"I believe it's Trump driven," U.S. Rep. Steve Cohen, D-Tennessee, said on social media on why Greene, a close ally of former President Donald Trump, who is running for president in 2024, opposes the funding sought by Ukrainian President Volodymyr Zelenskyy. "Putin put (Trump) in in '16. He wants his help in '24. Doesn't care about America or democracy or Eastern Europe, only self."
Burchett Part 2: No budget, no pay check
Burchett, meanwhile, won't accept a paycheck if no federal budget deal is reached and a government shutdown results, he said.
"A government shutdown is right around the corner, yet our leaders fail to act," the Knoxville Republican warned last week in a statement. "Now, we are going to punish hardworking Americans and once again exempt Congress. This is unacceptable.
"If we go into a shutdown I refuse to be paid until it's over," he said.
According to the Congressional Research Service, senators and representatives continue to be paid during a shutdown due to provisions in the U.S. Constitution and federal law.
"The senators and representatives shall receive a compensation for their services, to be ascertained by law, and paid out of the treasury of the United States," Article I, Section 6 of the Constitution states.
That means they get paid even if other parts of the government don't. The pay rate for members of Congress is set by a process set by federal law.
U.S. Senate dress code
"Allowing casual clothing on the Senate floor disrespects the institution we serve and the American families we represent," the Republicans wrote in their letter to the New York senator. "We the undersigned members of the United States Senate write to express our supreme disappointment and resolute disapproval of your recent decision to abandon the Senate's longstanding dress code for members and urge you to immediately reverse this misguided action," the senators said.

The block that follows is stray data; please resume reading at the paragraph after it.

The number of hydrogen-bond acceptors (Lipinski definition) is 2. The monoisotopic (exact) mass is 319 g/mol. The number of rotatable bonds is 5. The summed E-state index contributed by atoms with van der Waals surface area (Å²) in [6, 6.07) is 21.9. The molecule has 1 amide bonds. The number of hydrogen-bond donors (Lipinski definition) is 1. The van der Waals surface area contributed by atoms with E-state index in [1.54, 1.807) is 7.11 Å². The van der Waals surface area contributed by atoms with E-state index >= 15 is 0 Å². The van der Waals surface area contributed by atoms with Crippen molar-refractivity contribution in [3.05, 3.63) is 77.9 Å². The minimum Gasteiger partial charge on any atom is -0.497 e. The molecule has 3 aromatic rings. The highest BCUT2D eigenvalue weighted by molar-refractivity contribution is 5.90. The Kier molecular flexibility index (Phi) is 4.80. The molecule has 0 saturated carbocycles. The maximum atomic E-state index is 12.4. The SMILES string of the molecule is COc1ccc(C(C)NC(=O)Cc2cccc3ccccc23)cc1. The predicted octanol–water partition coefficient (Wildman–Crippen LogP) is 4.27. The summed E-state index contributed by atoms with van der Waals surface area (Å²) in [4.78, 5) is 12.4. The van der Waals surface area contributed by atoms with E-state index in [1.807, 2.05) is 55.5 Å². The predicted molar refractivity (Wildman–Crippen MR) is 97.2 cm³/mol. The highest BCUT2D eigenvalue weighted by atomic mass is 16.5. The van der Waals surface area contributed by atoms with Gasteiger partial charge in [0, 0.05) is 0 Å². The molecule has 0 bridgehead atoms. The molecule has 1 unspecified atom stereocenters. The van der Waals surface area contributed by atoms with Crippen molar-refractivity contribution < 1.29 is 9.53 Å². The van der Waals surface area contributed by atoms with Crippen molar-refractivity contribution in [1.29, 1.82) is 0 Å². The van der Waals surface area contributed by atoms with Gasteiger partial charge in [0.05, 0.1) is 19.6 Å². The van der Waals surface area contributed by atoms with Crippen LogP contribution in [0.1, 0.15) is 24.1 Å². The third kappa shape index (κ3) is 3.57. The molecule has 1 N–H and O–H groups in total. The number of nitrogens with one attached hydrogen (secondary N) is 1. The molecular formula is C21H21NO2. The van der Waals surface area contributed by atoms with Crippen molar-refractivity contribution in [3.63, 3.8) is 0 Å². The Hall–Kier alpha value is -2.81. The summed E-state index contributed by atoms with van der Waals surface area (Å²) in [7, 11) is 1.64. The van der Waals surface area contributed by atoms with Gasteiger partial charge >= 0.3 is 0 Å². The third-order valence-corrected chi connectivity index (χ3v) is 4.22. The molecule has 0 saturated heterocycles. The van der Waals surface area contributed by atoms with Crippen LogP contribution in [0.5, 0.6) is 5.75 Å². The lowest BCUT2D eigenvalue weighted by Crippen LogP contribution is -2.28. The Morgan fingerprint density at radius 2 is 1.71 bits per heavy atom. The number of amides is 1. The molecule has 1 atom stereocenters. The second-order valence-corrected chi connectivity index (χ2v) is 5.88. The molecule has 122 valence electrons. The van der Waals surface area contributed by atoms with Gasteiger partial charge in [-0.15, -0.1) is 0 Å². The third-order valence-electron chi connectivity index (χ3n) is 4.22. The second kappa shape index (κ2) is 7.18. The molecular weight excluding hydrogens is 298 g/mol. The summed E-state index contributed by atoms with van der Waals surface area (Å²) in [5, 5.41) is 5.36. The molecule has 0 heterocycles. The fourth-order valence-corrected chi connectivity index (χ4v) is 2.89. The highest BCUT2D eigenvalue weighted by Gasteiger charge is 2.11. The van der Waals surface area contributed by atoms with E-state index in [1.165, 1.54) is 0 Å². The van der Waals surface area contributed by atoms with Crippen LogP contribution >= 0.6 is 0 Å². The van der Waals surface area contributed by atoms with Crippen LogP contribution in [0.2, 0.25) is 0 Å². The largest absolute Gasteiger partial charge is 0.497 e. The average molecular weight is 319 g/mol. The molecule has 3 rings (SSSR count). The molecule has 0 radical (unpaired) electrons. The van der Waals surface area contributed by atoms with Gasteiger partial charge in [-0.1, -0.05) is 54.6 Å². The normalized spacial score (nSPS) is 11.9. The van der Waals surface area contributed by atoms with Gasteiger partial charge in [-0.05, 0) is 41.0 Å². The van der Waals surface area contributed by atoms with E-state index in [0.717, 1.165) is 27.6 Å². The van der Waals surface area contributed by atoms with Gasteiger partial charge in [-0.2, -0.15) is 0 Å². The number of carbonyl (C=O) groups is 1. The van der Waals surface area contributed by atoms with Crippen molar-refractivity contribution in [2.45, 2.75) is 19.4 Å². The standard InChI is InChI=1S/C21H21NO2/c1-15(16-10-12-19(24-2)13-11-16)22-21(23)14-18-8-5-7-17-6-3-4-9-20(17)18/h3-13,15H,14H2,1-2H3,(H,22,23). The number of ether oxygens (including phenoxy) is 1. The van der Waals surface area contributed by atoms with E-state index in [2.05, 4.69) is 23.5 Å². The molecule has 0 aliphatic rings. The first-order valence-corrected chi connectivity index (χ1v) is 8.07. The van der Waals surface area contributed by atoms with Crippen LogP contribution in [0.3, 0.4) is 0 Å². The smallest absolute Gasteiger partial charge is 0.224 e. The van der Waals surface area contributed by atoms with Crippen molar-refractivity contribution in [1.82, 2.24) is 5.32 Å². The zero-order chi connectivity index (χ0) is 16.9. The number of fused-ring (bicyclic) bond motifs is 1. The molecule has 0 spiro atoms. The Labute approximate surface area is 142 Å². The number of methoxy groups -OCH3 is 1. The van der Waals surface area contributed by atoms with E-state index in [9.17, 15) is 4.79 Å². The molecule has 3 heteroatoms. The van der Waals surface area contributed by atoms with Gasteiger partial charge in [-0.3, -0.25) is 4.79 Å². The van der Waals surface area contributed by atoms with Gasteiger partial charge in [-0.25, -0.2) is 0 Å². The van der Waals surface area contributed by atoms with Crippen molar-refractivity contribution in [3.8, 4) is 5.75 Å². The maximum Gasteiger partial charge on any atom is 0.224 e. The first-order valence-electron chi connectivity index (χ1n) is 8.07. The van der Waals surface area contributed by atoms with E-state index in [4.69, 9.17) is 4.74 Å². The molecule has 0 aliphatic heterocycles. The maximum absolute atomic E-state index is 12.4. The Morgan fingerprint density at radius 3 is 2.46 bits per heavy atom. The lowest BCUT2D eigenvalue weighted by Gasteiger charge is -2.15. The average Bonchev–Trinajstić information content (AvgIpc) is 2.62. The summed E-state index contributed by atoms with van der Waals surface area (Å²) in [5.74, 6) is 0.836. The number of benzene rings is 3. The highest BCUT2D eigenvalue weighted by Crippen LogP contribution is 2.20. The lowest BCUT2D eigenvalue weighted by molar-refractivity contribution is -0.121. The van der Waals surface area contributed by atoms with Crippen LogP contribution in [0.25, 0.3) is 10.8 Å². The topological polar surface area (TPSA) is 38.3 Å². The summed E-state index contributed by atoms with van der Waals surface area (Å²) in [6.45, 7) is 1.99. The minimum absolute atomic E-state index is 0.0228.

Hagerty also weighed in with a post on social media.
"Tennesseans are expected to dress for work & put on work uniforms every day," Hagerty stated amid the GOP uproar over the change made by Schumer last week.
Schumer made the change in a nod to U.S. Sen. John Fetterman, a Pennsylvania Democrat with a penchant for wearing gym shorts, hoodies and sneakers. That's what Fetterman often wore while he was lieutenant governor in the Keystone State.
Greene, one of the early critics, called the change "disgraceful" in a social media post.
"Dress code is one of society's standards that set etiquette and respect for our institutions," she wrote. "Stop lowering the bar!"
Fetterman fired back in a satiric post of his own saying the House lives by a "higher code of conduct.
"Displaying ding-a-ling pics in pubic hearings," a reference to Greene's action in July when she displayed a placard of sexually explicit pictures of Hunter Biden, the president's son, during a House hearing over the younger Biden's business dealings.
GOP members are trying to link Hunter Biden's activities to his father.
Three Senate Democrats, Joe Manchin of West Virginia, Majority Whip Dick Durbin of Illinois and Mark Kelly of Arizona, favor keeping the standards.
"We need to have standards when it comes to what we're wearing on the floor of the Senate," Durbin said on SiriusXM's POTUS channel.